When Da Minx and I walked into their place and I turned the corner and I laid my eyes on his 30 inch monitor, known as The Beast, I knew it would be a fun evening. The Beast is connected to his PowerMac dual core G5, with 4Gb of RAM. It’s a nice piece of machinery, though Erik has his sights set on a MacPro. Folks, the picture quality on The Beast was enough to just make you smile. I kid you not. But I contained myself like gentleman and waited for dinner (Erik the Red makes a mean quiche!) and dessert to end.

The conversation was good and the background music was nice and relaxing, as Erik and CBL tend to make it, before we finally grabbed our wine glasses and headed toward “The Beast”, Erik’s MacBook, and a Mac Mini. While I was impressed at the sight of The Beast’s graphics capabilities, I pretty much wanted to see what was “under the hood” so to speak. It didn’t take long.

I’m one of those people who gets a kick out of the “little things”, so when Erik grabbed his Mighty Mouse and started moving his cursor from the screen of The Beast to his MacBook I immediately had a Scooby Doo moment. I wondered how he was able to do that. He told me it was a nice little piece of third-party software called Teleport that took advantage of the some of the many in-built capabilities that comes in Macs. That got my attention, because the other administrators and I have the same sort of set-up using two monitors on our PCs at work, but in order for us to have it, we had to buy new, more powerful graphics cards, and install the software and drivers that came with them. I’m talking 15-30 minutes per PC.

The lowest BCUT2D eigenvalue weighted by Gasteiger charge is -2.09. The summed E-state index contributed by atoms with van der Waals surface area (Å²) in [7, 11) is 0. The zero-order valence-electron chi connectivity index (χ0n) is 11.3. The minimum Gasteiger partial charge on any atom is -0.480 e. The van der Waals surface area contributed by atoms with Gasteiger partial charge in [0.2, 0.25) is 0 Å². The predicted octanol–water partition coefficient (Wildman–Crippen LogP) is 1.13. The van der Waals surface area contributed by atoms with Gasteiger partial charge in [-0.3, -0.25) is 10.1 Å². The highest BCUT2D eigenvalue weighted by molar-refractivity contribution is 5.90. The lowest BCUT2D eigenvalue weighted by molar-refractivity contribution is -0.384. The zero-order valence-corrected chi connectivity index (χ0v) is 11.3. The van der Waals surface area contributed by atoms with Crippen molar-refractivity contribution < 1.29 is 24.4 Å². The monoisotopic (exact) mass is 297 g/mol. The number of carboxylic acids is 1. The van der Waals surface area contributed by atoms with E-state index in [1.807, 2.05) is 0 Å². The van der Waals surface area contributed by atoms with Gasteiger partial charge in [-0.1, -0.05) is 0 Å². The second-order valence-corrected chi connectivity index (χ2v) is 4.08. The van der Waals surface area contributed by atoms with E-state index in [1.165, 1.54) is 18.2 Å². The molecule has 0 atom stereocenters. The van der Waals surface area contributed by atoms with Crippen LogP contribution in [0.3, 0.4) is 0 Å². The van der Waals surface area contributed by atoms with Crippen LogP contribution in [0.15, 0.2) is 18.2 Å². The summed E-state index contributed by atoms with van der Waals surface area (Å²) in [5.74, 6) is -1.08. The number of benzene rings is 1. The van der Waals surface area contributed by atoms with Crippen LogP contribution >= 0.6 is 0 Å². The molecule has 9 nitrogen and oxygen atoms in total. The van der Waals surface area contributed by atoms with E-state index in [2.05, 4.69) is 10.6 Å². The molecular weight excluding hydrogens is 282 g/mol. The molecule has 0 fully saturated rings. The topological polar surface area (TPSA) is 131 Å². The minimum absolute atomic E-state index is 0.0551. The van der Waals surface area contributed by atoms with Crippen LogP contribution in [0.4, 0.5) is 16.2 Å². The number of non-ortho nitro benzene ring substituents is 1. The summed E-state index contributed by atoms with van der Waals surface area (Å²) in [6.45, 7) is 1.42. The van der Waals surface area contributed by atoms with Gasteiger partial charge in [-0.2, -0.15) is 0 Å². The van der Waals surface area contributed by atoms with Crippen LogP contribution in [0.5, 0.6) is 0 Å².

Erik then hit a couple of keys and using VirtueDesktop, a nice little piece of open source work, switched to another desktop, which caused another “Huh!” Now, while this was nothing new (Da Minx and I have the same capability on our PC here at home), it was the way his Mac did it. It was smooth, natural looking, and easy on the eyes. It’s one thing to hear about the video power of a Mac, it’s another watching it happen before your eyes. Again, I’m sure you can get this with a PC… if you’re willing to pay extra for a low-drag high-speed graphics card, then install software and drivers. He was using the hardware, and a free (what a wonderful word) third-party software created to take advantage of what was specifically in a Mac. Nevertheless, out of everything he showed me, one thing in particular was the hook for me.